alacañang yesterday said the first two years of President Benigno S. Aquino III's term have changed the mindset of Filipinos on the government but admitted that more more needs to be done in the remaining four years of the Aquino administration.
Deputy Presidential Spokesperson Abigail Valte also assured that there will be no term extension for President Aquino beyond 2016.
The Palace official, however, admitted that the administration is racing against time on making systematic reforms that will go beyond Aquino's term.
"The biggest achievement so far, it is the change in mindset of our people," Valte said, noting the openness of Filipinos to reform and closer interaction with the government.
"We can see several levels of engagement which shows that there is now a shift in attitude towards government as a partner and not as an oppressor," she said.
"Remember the goal is not just to lessen corruption or to take it out completely but to make reform systemic...we want to make the change to be as systemic as possible," she added, as she expressed hope that there will be a continuity of the reforms in the administration, particularly in terms of transparency and accountability.
The Palace official also assured that President Aquino will step down when he ends his term in 2016.
"The President is very conscious of the period that he has been given, that is six years - no more, no less," Valte said. "There's so much to be done, yet little time so we are looking at the actions that will have maximum impact in the six years that the President has."
As for poverty alleviation, Valte said the Conditional Cash Transfer (CCT) program targets to include 3.8 million families next year from this year's 3.1 million families.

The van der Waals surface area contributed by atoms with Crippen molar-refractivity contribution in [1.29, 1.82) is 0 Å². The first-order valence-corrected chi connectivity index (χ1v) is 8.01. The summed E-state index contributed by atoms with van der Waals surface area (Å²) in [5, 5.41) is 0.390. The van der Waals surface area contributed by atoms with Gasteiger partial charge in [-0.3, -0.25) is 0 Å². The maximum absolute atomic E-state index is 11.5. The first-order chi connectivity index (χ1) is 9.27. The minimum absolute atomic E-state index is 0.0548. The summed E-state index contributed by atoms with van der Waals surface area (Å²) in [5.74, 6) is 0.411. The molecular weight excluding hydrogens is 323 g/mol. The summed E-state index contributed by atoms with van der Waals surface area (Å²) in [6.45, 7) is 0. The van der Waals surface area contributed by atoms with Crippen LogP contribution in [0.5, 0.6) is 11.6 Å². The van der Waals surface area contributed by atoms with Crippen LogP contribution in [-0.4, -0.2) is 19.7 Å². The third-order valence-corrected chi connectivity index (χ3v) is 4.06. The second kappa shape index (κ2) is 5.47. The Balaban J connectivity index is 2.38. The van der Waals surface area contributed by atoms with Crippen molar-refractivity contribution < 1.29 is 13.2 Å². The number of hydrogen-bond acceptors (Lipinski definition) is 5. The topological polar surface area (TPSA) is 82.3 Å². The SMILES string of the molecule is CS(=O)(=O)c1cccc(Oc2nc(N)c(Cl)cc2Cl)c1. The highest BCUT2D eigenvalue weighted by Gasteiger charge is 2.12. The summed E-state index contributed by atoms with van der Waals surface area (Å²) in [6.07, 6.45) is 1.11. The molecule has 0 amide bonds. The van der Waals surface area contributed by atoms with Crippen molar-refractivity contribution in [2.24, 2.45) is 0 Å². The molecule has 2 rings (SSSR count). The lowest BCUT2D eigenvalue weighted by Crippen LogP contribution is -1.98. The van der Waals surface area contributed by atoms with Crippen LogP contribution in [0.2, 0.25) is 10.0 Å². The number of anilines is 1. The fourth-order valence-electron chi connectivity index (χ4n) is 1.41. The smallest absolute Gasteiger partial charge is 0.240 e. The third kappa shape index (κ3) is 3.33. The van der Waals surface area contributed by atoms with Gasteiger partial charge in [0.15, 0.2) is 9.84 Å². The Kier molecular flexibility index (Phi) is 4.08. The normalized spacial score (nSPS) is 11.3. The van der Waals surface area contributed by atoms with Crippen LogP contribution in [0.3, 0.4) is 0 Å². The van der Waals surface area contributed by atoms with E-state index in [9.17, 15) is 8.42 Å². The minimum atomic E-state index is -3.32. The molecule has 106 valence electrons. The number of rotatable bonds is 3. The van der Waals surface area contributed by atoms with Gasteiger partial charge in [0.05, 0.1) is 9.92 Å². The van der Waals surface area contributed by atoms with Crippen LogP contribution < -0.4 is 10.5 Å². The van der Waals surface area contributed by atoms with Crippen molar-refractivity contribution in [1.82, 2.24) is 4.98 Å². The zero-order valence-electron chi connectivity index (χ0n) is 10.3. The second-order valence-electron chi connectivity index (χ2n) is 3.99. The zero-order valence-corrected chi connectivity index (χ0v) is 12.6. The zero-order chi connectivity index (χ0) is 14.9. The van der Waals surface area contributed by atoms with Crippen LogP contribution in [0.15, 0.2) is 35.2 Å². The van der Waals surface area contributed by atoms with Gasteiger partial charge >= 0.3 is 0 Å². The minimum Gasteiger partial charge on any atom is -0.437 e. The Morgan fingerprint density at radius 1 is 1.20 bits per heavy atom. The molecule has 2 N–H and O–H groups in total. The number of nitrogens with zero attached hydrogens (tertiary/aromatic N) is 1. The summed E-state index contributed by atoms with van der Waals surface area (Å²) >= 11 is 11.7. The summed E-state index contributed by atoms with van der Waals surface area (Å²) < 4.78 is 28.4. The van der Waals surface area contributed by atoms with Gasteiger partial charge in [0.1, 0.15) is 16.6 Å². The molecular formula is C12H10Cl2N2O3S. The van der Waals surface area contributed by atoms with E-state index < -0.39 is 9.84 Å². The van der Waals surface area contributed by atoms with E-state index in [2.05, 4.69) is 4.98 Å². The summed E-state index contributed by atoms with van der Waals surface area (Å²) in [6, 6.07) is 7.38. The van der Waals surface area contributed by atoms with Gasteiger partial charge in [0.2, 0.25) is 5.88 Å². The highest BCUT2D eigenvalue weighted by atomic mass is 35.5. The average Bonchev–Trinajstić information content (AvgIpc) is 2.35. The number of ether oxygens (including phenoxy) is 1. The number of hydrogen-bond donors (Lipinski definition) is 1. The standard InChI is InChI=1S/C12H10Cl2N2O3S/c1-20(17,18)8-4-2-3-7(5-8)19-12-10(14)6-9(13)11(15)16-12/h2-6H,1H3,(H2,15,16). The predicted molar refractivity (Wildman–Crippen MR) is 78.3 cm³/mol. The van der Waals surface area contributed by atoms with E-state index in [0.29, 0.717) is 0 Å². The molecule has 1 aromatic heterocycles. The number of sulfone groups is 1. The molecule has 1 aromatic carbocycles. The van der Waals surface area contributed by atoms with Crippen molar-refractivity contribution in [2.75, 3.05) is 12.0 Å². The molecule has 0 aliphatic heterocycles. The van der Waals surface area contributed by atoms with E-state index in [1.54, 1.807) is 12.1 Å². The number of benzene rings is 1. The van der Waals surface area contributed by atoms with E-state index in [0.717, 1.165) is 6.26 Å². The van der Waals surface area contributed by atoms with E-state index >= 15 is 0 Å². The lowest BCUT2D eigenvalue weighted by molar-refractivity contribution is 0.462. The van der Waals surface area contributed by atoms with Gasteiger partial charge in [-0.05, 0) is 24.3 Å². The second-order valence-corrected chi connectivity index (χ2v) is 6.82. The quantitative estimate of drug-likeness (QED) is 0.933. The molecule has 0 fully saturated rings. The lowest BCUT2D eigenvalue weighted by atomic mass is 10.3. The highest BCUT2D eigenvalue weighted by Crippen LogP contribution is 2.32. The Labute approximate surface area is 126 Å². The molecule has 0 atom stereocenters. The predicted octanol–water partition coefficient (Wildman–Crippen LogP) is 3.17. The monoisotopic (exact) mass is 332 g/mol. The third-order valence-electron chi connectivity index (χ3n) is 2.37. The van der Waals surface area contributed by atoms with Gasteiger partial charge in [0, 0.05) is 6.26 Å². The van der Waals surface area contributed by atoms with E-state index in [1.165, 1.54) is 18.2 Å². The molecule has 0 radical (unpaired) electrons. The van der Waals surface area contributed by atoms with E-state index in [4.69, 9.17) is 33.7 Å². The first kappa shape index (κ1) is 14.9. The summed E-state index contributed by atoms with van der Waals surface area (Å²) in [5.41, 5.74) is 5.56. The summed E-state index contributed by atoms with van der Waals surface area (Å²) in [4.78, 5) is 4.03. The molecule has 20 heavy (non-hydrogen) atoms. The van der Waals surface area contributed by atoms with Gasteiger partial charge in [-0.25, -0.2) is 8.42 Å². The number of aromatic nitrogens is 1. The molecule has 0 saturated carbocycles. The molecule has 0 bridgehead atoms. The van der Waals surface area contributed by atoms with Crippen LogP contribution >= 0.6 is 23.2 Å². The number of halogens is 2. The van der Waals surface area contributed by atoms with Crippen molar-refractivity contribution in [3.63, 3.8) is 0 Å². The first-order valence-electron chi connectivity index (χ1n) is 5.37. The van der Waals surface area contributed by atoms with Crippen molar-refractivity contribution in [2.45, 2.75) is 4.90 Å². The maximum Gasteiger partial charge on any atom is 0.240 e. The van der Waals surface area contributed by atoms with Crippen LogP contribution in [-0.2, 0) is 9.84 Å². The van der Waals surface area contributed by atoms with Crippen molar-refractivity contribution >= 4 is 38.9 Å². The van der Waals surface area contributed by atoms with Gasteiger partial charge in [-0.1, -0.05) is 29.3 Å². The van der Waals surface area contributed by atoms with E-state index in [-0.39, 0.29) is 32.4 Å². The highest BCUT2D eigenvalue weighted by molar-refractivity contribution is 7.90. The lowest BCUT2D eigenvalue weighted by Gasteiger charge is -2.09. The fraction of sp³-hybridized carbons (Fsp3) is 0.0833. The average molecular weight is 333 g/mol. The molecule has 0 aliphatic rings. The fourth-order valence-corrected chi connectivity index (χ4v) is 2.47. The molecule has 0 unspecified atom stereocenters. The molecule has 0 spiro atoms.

She said the impact of the CCT program may not be seen immediately as the solution towards poverty alleviation cannot be done overnight.
She also said poverty in the country cannot merely be measured by surveys because not all individuals who take part in surveys are CCT beneficiaries.
"Give it a little more time and if you really want to look at the success of the CCT program, ask the CCT beneficiaries how the program is able to help them," Valte said.
She also noted the book "Breakout Nations: In Pursuit of Next Economic Miracles" by Ruchir Sharma that cites the Philippines as the next Tiger Economy.
"It confirms most of what is written on the Philippines from an outsider's perspective. It helps give a moral boost for workers in government na nakikita ng mga tao na mukhang unti-unti nagbubunga 'yung mga ginagawa natin (that the people see the benefits of our reforms)," she said.
Valte said that as part of President Aquino's second year anniversary in office, the Official Gazette had launched the Inaugural Timeline, which would showcase the inaugural address of past Philippine Presidents.
"With everyone's commitment, we are sure to lengthen our strides along the straight and righteous path. The message remains the same: honest and accountable governance is the anvil upon which our people can forge better futures for themselves," she said.
But workers said they are worse off after two years of President Aquino's presidency.
The Kilusang Mayo Uno (KMU) cited the workers' wages and lack of jobs as some of the reasons why they think the condition of workers and the poor are even worse now than before.
"Workers' wages are more depressed than before, contractual employment is more rampant, and joblessness is more widespread. Workers do not have anything to celebrate after Aquino's two years in power," said KMU chairperson Elmer Labog.